"We the people of the United States, in Order to form a more perfect Union, establish Justice, insure domestic Tranquility, provide for the common defence, promote the general Welfare, and secure the Blessings of Liberty to ourselves and our Posterity, do ordain and establish this Constitution for the United States of America."
What a paragraph! Whatever happened to that BIG idea of America — the creation of a society that embraces and fosters such egalitarian values as justice, tranquility, common effort, the welfare of all and liberty?
We know, of course, that our nation has never attained the fullness of this ideal, but over the decades, generation after generation has at least strived to get closer to it — and made impressive progress. But today, some 224 years after the penning of the preamble, America's corporate-financial-political establishment is insisting that it's no longer possible or even desirable to pursue those democratic ideals that make our country important — and make it work.
What's happened is that, from Wall Street to Washington, we now have too many 5-watt bulbs sitting in 100-watt sockets. As a result of our leaders' dimness, America's uniting and constructive ethic of "We're all in this together" and "Together we can" is being supplanted by a shriveled, dispiriting ethic that exalts plutocratic selfishness and scorns the public interest as intrusive, wasteful, ideologically impure and morally ruinous. They're pushing us toward a forbidding Kochian jungle in which there is no "we" — money rules, everyone's on their own, and such matters as justice, general welfare, tranquility and posterity are none of society's damned business.
So here we are, the wealthiest nation on earth, with massive needs and an industrious population eager to get working on those needs, yet our leaders throw up their hands and say, "No can do." Heavily financed political forces are rumbling throughout the country to crush the union movement, eliminate wage protections, privatize everything from schools to Social Security, kill poverty programs, un-regulate Wall Street, repeal environmental rules, suppress voter turnout, stack the courts, corporatize elections and delegitimize the democratic values expressed in the preamble.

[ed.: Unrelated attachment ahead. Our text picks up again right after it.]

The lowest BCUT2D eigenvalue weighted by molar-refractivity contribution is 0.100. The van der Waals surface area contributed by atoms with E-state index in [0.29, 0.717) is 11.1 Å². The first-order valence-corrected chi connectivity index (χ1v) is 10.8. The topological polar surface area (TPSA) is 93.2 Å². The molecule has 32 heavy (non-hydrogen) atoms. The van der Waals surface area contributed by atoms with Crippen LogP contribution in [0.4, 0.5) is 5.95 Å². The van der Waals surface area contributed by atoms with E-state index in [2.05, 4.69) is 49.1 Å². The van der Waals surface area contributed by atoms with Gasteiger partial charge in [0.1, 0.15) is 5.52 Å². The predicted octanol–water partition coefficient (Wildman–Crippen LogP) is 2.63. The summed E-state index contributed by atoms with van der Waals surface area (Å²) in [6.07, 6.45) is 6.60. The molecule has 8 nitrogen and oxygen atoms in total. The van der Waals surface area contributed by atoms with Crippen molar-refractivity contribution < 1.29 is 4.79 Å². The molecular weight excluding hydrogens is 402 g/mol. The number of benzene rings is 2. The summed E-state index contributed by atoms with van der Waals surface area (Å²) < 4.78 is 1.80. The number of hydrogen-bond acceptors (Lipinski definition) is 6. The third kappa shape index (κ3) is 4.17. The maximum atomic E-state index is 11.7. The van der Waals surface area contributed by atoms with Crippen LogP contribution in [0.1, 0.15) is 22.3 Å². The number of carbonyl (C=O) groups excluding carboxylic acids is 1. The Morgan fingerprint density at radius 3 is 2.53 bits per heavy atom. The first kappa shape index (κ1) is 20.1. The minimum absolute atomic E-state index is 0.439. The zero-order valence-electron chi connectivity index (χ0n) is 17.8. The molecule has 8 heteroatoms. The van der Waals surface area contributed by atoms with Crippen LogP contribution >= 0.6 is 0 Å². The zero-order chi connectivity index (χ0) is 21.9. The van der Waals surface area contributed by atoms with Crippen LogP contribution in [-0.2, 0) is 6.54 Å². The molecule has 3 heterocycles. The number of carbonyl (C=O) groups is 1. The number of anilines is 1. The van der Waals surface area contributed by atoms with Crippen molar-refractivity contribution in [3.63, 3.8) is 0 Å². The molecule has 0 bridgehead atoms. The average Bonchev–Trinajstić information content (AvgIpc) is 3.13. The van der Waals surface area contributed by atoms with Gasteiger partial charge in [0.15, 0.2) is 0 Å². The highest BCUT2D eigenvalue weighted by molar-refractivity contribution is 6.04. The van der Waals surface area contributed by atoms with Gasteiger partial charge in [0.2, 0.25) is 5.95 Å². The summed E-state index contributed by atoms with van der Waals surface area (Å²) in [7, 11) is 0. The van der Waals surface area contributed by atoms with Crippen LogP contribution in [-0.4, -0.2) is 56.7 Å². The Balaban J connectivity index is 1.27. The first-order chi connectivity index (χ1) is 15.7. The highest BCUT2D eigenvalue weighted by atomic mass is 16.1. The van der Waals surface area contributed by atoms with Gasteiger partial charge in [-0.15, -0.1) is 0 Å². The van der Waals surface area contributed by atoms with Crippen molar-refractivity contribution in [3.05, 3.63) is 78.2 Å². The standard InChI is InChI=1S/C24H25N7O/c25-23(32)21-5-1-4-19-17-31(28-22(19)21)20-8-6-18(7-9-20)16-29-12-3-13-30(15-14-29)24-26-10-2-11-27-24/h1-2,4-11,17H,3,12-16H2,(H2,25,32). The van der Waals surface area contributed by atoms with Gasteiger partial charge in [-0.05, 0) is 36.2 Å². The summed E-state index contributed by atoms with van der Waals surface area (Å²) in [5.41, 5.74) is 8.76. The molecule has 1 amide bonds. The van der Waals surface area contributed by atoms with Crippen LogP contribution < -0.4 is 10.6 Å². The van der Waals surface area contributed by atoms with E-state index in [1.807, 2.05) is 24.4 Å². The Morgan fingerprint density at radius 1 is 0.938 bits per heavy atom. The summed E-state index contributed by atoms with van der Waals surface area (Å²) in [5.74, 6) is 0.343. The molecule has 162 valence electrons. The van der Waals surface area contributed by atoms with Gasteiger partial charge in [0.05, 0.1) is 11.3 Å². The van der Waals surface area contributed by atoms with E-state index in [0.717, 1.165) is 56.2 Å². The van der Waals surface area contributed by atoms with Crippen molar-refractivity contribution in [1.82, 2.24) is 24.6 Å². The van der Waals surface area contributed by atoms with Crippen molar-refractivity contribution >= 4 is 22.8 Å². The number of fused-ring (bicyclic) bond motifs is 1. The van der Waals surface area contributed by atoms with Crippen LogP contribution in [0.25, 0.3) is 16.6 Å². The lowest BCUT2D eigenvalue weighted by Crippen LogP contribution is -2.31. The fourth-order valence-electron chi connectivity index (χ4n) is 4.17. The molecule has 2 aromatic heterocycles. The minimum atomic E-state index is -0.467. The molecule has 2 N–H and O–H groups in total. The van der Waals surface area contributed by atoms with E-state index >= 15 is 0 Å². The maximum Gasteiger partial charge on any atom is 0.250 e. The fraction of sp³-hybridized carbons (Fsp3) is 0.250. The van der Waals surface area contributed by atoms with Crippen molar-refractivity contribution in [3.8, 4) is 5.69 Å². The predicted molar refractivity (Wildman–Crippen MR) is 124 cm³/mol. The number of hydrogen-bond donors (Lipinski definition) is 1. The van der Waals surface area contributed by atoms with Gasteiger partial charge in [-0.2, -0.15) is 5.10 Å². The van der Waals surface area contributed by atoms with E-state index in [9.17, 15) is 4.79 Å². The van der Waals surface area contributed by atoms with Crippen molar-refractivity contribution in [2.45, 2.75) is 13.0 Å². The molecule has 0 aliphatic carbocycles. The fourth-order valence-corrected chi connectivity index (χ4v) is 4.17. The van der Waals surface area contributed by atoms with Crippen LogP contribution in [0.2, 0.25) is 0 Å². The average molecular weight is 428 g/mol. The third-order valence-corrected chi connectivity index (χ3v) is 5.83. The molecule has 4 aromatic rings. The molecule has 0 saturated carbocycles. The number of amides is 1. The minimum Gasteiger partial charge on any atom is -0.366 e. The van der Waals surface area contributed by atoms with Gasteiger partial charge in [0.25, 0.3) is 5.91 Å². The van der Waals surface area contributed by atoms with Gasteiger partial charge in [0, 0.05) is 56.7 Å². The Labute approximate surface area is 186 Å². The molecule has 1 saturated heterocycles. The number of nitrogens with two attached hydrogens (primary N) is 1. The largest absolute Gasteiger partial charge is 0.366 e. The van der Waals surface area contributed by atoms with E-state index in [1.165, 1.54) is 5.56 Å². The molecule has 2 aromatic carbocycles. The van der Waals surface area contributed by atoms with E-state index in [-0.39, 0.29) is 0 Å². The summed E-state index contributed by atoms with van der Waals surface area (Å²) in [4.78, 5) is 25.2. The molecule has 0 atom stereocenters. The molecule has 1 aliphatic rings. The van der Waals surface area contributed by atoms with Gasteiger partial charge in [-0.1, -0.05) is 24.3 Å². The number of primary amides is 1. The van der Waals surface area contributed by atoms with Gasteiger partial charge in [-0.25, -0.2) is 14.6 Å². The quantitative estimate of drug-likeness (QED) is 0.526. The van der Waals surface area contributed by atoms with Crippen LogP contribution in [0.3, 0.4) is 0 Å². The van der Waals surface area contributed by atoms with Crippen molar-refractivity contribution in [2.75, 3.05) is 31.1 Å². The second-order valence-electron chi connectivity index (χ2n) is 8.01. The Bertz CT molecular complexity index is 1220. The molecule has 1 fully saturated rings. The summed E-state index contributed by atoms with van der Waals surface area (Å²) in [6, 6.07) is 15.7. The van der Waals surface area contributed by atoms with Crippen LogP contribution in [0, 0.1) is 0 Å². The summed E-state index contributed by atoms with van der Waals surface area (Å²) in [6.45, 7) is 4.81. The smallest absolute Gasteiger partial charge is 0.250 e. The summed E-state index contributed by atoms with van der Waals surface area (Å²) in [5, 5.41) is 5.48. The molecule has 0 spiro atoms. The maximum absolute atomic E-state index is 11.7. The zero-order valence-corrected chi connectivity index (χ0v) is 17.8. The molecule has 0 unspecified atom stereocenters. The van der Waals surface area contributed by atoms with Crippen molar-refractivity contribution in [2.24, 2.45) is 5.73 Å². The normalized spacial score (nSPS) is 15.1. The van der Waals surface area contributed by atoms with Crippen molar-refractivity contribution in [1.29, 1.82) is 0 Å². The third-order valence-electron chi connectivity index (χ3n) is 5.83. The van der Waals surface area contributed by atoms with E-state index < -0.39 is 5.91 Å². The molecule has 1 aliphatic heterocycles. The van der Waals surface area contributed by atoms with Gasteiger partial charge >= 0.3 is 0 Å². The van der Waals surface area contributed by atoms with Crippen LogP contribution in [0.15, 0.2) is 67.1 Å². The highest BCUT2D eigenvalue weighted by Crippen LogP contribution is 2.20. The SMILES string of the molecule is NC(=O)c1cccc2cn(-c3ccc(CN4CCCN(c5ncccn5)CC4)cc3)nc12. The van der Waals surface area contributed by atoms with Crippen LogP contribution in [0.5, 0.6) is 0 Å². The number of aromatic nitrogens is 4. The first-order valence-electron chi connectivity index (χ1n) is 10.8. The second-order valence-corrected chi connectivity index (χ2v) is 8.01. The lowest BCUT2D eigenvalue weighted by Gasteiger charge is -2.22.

They are dynamiting the underpinnings of the middle class and taking away the public tools that ordinary people must have to do the extraordinary things that truly make America great.
Our "leaders" have given up on greatness because there's no greatness in them.
However, there is hope in the people themselves. We see it in the ongoing Wisconsin rebellion that is rejecting the Koch-fueled autocracy of the imperious Gov. Scott Walker; in the 61 percent grass-roots victory in Ohio on Nov. 8 to throw out the repressive anti-labor law that the right-wing Gov. John Kasich arrogantly tried to hang around the people's neck; in the Occupy protest that is so big and so deeply felt by so many angry/hopeful people that even police sweeps cannot make it go away; and in still more uprisings that are coming — coming from such corners as frustrated jobseekers; tens of thousands of misused war veterans returning from the Mideast to mistreatment at home; hundreds of thousands of homeowners being mercilessly foreclosed on by bailed-out bankers; and others who're simply fed up with the corporados and political flim-flammers who're knocking ordinary Americans down and holding America back.
What we Americans have the most of is the very thing our failed leaders have the least of: bigness of spirit. They say "no," but we say "yes" — on everything from repairing and extending our nation's crumbling infrastructure (a 2009 poll even found that 74 percent of Republicans are willing to swallow a tax hike to get going on this) to reclaiming our democracy by banning corporate money from our elections (84 percent of Americans support a constitutional amendment to do it).
While it can be disheartening to see the smallness of those in power, don't let it get you down. Better that we turn their failure into our inspiration for more agitation. After all, they're the ones who're wrong — wrong about the can-do power of the people they pretend to lead, wrong about the depth of this nation's historic commitment to egalitarianism and the common good, wrong about what they think they can get away with.
As we head into the New Year, our task is to confront their pusillanimity — demand from every candidate for every office to explain why their vision is so myopic and why their idea of what Americans can do is so small.